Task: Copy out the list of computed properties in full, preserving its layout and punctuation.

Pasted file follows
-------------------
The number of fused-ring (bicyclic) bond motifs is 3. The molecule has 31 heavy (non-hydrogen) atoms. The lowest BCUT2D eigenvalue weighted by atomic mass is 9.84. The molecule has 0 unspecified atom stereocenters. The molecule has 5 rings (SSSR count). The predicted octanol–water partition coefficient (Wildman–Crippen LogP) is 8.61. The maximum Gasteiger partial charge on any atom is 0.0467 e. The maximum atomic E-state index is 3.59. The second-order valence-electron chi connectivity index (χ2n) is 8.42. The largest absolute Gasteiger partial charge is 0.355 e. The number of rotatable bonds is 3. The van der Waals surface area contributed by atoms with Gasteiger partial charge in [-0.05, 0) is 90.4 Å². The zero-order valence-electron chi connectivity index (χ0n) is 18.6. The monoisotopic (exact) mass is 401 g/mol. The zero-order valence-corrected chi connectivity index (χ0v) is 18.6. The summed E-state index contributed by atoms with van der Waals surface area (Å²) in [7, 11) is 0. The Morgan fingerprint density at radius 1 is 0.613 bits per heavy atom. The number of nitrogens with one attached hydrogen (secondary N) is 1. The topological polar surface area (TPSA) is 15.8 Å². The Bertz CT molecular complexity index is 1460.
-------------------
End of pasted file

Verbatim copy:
The number of fused-ring (bicyclic) bond motifs is 3. The molecule has 31 heavy (non-hydrogen) atoms. The lowest BCUT2D eigenvalue weighted by atomic mass is 9.84. The molecule has 0 unspecified atom stereocenters. The molecule has 5 rings (SSSR count). The predicted octanol–water partition coefficient (Wildman–Crippen LogP) is 8.61. The maximum Gasteiger partial charge on any atom is 0.0467 e. The maximum atomic E-state index is 3.59. The second-order valence-electron chi connectivity index (χ2n) is 8.42. The largest absolute Gasteiger partial charge is 0.355 e. The number of rotatable bonds is 3. The van der Waals surface area contributed by atoms with Gasteiger partial charge in [-0.05, 0) is 90.4 Å². The zero-order valence-electron chi connectivity index (χ0n) is 18.6. The monoisotopic (exact) mass is 401 g/mol. The zero-order valence-corrected chi connectivity index (χ0v) is 18.6. The summed E-state index contributed by atoms with van der Waals surface area (Å²) in [7, 11) is 0. The Morgan fingerprint density at radius 1 is 0.613 bits per heavy atom. The number of nitrogens with one attached hydrogen (secondary N) is 1. The topological polar surface area (TPSA) is 15.8 Å². The Bertz CT molecular complexity index is 1460.